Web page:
The campaign for Commonwealth’s Attorney has raised questions of who votes in the June 20 Democratic primary—the first that will allow ranked voting for several candidates. Though Democratic organizations “remain neutral,” as party chairman Steve Baker confirmed to the News-Press, Virginia’s voter registrations are nonpartisan, and a primary is technically open to all.

Copies of flyers inviting voters to events supporting Katcher by regular Republican donors in Arlington and Falls Church were collected by former county board candidate Adam Theo. He backs Dehghani-Tafti but says he is not cooperating with her campaign. “I want Arlington to continue its work on criminal justice reform and police oversight,” he told the News-Press, and that, he says, is not Katcher’s agenda.

Arlington Republican party chairman Matthew Hurtt said, “Under no circumstances” is his party “advising Republican voters to cast ballots in the Democratic primary, as it is in clear violation of the Plan of the Republican Party of Virginia governing Republican Party and member activity.” But he added that, “Crime has gone up under Dehghani-Tafti’s tenure, and our community is less safe because of her reckless disregard for the rule of law.”

Asked about crossover voting, Kevin Appel, a longtime Arlington Democratic officer, said, “Voting in a Democratic nomination caucus requires the participant to `sign the pledge’ certifying that they consider themselves to be a Democrat before they can vote. I’ve been involved with many caucuses over the years where people showed up and refused to sign, but the Democratic Party of Virginia requires it, so they went away very angrily,” Appel said. “I’ve also seen known Republicans show up at the Democratic caucus, sign the pledge, and vote.”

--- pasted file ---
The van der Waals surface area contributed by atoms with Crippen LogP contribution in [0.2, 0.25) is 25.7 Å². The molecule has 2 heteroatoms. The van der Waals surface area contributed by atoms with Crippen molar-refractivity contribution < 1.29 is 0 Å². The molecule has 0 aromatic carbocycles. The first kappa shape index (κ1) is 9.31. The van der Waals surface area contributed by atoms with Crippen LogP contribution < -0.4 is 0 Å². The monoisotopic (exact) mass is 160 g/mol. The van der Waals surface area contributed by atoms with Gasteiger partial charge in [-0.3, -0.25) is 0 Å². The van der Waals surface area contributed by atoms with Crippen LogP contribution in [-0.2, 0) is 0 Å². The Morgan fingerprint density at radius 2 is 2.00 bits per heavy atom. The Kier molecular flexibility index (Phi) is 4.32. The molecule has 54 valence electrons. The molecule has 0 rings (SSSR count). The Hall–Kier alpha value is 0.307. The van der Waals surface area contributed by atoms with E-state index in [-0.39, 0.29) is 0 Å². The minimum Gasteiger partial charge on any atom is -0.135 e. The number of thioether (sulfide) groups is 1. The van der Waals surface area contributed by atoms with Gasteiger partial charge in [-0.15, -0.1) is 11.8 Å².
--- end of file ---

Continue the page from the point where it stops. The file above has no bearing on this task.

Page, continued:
Katcher’s campaign benefited from an attack on his opponent by Rose Kehoe, the mother of Washington-Liberty High School basketball player Braylon Meade, who was killed in a car wreck in Arlington last November by a speeding driver with a history of alcohol and THC abuse.

In a scathing April 11 letter to state Sen. Barbara Favola, who, along with Falls Church Del. Marcus Simon, has endorsed Dehghani-Tafti, the mother who faults the Commonwealth’s Attorney for not charging the 17-year-old as an adult, which requires special circumstances. “We have no doubt that Ms. Dehghani-Tafti’s political rigidity on the issue of refusing to charge juveniles as adults is what governed this case,” Kehoe wrote, as reported by “This was a campaign slogan that worked to drive voters to the polls in 2019, but when applied in the real world of running her office, it stripped our voice away from us and denied a meaningful discussion on how to seek justice for Braylon.”

Though Dehghani-Tafti had sought three years of detention, the driver, two months shy of 18, was given one year of detention and two years probation last month by Judge Michael Chick. Deghani-Tafti said in a statement to ARLnow, “As a mother, I know the death of a child is life-shattering. Braylon’s death is a devastating loss for his family and friends, and I am heartbroken over it. I understand why Ms. Kehoe feels the way she does. And I don’t want to say anything that adds to their pain. There is simply no good outcome because the only good outcome would be for Braylon to be home.”